Among the many unique aspects of fly-fishing is its ability to provide vivid firsts.

Now, to get this out of the way – first, if you will – we humans remember our firsts vividly, but let us move that river of thought to things more salmonid than salacious…I am talking about the “firsts” that fly-fishing provides.

Being of Irish lineage and hoping this is not stereotypical, it often takes me five to 20 minutes to tell a 30-second story, but I digress. American author Thomas Wolfe came into my life in my early 20s, and I think it right that all Americans should read ALL of his novels, preferably in their late teens or early 20s.

Why?

Well, he was not a fly fisherman (as far as I know) and has nothing to do with the sport, but he will enlighten you in ways most other humans, and particularly AMERICAN humans, cannot – a most lyrical way.

Simply for me, he made clear, in such minute detail, the awesome and often troubled journey we are on in this world. So, what does this have to do with fly-fishing? The journey, and the stories.

If you ask someone who is passionate about fly-fishing, “Where was the first place you caught a fish on a fly?” you will receive an enthusiastic recounting. Here’s mine…

I am a born and bred Pennsylvania boy, and much of American fly-fishing lore was born in the beautiful trout rivers across that commonwealth. And this is where I tie (pun intended) Thomas Wolfe to my own fly-fishing first – the dry fly.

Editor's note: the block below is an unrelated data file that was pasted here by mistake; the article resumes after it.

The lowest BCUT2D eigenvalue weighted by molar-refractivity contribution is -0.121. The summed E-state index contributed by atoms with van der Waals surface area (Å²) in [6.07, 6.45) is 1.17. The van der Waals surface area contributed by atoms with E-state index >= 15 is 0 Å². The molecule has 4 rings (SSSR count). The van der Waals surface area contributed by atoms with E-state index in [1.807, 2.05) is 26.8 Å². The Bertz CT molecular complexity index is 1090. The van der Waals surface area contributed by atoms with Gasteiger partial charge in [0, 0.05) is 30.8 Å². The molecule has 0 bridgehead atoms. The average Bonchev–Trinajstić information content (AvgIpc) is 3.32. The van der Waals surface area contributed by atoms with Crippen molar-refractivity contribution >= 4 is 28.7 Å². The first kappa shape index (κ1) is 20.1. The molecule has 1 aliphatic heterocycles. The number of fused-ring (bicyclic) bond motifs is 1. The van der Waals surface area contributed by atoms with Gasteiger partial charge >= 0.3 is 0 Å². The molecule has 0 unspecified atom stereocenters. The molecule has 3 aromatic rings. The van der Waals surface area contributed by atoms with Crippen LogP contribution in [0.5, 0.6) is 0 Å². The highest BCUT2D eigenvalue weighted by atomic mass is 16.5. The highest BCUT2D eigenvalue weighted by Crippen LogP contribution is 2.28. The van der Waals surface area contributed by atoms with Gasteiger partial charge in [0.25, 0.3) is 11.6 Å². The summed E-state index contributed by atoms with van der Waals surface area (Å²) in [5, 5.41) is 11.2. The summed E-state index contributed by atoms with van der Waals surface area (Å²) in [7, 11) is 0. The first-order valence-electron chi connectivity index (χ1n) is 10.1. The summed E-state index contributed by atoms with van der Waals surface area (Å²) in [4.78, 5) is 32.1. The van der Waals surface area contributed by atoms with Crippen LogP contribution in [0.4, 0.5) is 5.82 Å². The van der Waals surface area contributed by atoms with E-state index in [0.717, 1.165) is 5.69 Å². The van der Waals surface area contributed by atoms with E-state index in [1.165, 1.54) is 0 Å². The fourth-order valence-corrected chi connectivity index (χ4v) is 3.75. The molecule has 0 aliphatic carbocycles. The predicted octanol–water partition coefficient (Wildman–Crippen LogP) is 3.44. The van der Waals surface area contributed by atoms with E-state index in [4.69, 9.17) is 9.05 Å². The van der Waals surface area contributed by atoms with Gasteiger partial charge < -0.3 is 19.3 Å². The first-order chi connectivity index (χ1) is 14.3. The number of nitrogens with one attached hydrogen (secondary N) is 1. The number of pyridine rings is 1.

The purple hue of a timeless summer evening began to envelope me as I stood in Fishing Creek near Benton, Pa., casting with hope that I would experience what I came for – the catching of a trout. I must tell you, I did not know what I was doing. This was 1984, and I sensed a belief that I could accomplish something (catch a trout on a fly) that I had never experienced.

What I do vividly remember is paying 80 or 90 cents for an “Iron Blue Dun” dry fly (a lot of money then for a freshly minted college grad). I believe it was a size 12, and the guy in the hardware store assured me it would “work.” Yes, a hardware store.

Back to Thomas Wolfe.

I stood in the trout stream casting and casting, to no avail. No trout. Nothing rising except my own frustration as the sun began to set over rolling hills that surrounded my own unfolding drama, but then…Across from me – it seemed far too distant, too far for my meager casting abilities at that time – was the beginning of a memory.

A small circle started to take shape underneath the water. We’ve all seen this prefiguring of success in some form, whether you fly-fish or not, but at that time I was fly-fishing, and this was what I had waited for. I cautiously waded deeper in the water until I could safely go no farther. I positioned myself as best I could to cast to what I hoped and believed was a trout. It took much time, patience and resolve, but on one cast out of many, and I mean many, the brown trout rose, sipped in my artificial fly – and I was transformed.

You see, I hooked that trout, but it really hooked me. Why else would I be talking about a singular moment from a humid, soft and cool summer evening so many years ago?

What we pack with us, and what we remember.

We’ll talk again …  

About The Author

Patrick "Murph" Murphy

Patrick Murphy or "Murph" as we call him around the office is a former newspaper man, and currently an author of books and blogs. He is an appreciator of all things natural and avid fisherman.

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